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ms.akkineni
ms.akkineni
2/28/2017 6:24:33 PM
User Rank
Platinum
Re: Personal Responsibilty
@JB:

Very much in agreement with you. As always nice details. I like the example you quoted.

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dlr5288
dlr5288
2/28/2017 4:08:47 PM
User Rank
Platinum
Re: What about Satire?
For some reason I've always had problems with citing sources. I either wasn't sure how to cite the exact source or how much is too much.

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JohnBarnes
JohnBarnes
2/26/2017 11:02:03 PM
User Rank
Platinum
Re: Personal Responsibilty
This does of course lead to follow-on fake news: "In a rare joint statement today, the White House Otolaryngologist, White House Gastroenterologist, and Office of Monkey Confirmation affirmed that ..."

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JohnBarnes
JohnBarnes
2/26/2017 11:00:07 PM
User Rank
Platinum
Re: Personal Responsibilty
ariella, ms.akkineni,

Still and all, I can't overcome the feeling that "fake news" should be reserved to mean "stories that are entirely fabricated" (even if they contain some things that are true).  E.g. "At a recent White House press conference, the press secretary declared that, 'Hydrogen is the lightest element, seven is a prime number, and monkeys are flying out of all my orifices.'" would count as fake news (despite 7 and hydrogen), unless the WHPS actually said those words AND documentable identifable monkeys were actually flying from those places. Anything that is merely a spin the speaker doesn't like but contains verifiable facts is not fake news at all.

Blurring the distinction is being passionately pursued by the people known to have benefited most from fake news. Wonder why?

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ms.akkineni
ms.akkineni
2/26/2017 8:51:19 PM
User Rank
Platinum
Re: Personal Responsibilty
@Ariella:

Can't agree more with you.

Very well explained analogy between speculation and fabrication.

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mhhf1ve
mhhf1ve
2/9/2017 3:01:41 PM
User Rank
Platinum
Re: What about Satire?
> "If anything people tend to err in ellipses use by putting them at the beginning and end..."

Ha! Uh, I guess I've been erring on the side of too many ellipses all this time. :P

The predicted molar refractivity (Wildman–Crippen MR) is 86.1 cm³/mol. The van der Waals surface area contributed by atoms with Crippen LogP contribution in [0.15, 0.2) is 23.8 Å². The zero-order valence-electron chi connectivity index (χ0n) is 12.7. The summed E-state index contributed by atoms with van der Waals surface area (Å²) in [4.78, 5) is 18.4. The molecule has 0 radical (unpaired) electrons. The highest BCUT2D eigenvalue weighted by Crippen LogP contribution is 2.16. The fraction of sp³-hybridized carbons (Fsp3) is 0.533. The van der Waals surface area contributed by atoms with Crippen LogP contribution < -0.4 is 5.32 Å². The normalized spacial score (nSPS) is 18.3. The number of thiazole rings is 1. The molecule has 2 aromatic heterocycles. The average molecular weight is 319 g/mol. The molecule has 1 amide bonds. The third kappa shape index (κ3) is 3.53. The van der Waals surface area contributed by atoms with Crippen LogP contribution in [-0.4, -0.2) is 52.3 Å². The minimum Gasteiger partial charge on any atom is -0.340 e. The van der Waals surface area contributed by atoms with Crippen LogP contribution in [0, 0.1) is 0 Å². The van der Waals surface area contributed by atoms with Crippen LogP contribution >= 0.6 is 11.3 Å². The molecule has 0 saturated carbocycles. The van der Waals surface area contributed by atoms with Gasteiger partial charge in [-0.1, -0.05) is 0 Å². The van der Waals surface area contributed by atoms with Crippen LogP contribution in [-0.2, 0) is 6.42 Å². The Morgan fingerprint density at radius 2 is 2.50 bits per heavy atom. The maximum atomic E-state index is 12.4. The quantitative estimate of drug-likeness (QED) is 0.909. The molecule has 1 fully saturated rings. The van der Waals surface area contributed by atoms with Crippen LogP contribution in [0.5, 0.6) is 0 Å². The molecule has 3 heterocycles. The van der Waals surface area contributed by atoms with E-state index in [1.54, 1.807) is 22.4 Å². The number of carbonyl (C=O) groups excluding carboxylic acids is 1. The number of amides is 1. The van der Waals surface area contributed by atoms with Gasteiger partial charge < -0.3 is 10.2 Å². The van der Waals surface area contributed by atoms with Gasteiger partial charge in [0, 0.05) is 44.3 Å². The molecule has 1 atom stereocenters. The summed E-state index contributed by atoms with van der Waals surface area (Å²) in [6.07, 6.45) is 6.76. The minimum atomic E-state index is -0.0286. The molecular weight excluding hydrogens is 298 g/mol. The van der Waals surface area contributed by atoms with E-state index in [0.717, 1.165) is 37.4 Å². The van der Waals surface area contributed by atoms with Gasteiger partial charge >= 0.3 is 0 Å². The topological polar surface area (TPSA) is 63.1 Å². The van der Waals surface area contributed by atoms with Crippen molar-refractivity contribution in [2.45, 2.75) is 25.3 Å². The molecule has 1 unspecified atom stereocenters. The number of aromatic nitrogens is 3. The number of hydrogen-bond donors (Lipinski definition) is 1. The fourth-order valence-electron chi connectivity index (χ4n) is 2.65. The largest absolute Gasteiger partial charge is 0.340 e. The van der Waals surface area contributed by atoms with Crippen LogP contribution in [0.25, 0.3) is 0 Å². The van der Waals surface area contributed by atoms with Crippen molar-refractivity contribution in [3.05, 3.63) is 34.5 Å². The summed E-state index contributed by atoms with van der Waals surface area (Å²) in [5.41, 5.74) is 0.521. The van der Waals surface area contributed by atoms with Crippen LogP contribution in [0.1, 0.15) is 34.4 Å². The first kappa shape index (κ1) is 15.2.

And disregarding the use of [sic] completely.... 

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Ariella
Ariella
2/9/2017 2:37:31 PM
User Rank
Author
Re: What about Satire?
@mhhf1ve I taught comp for years and *the research paper* was what largely defined the curriculum for the second level course. How to quote correctly was one part that shouldn't be all that difficult to grasp. If anything people tend to err in ellipses use by putting htem at the beginning and end where they are not needed. But to skip a whole sentence and just go on as if you have the quote intact is so obvious that the person doing it really can't claim that's just a technical detail like placing a period before or after the citation. 

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mhhf1ve
mhhf1ve
2/9/2017 2:25:22 PM
User Rank
Platinum
Re: What about Satire?
> "What are composition teachers teaching these days..."

Well, I think teachers may have their hands full teaching a lot of other things that may be more basic than how to quote correctly. It's sad, but true.

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Ariella
Ariella
2/9/2017 11:41:07 AM
User Rank
Author
Re: What about Satire?
@mhhf1ve including the one that attributes the quote not to believe everything you read on the internet to the 16th president. Actually, you'd be surprised at the number of quotes that have become associated with certain famous people that have never been fully verified. Sometimes when I want to use a famous quote, I look it up on QuoteInvestigator and find that the connection to the person is somewhat dubious. 

However, that kind of mistake due to the fact that very few people take the time to check out famous historical quotes is different in my view than deliberately cutting out part of a quote without ellipses. What are composition teachers teaching these days if people can emerge from such classes without realizing that a lack of quote integrity makes your whole position intellectually dishonest?

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Ariella
Ariella
2/9/2017 11:41:07 AM
User Rank
Author
Re: What about Satire?
@mhhf1ve including the one that attributes the quote not to believe everything you read on the internet to the 16th president. Actually, you'd be surprised at the number of quotes that have become associated with certain famous people that have never been fully verified. Sometimes when I want to use a famous quote, I look it up on QuoteInvestigator and find that the connection to the person is somewhat dubious. 

However, that kind of mistake due to the fact that very few people take the time to check out famous historical quotes is different in my view than deliberately cutting out part of a quote without ellipses. What are composition teachers teaching these days if people can emerge from such classes without realizing that a lack of quote integrity makes your whole position intellectually dishonest?

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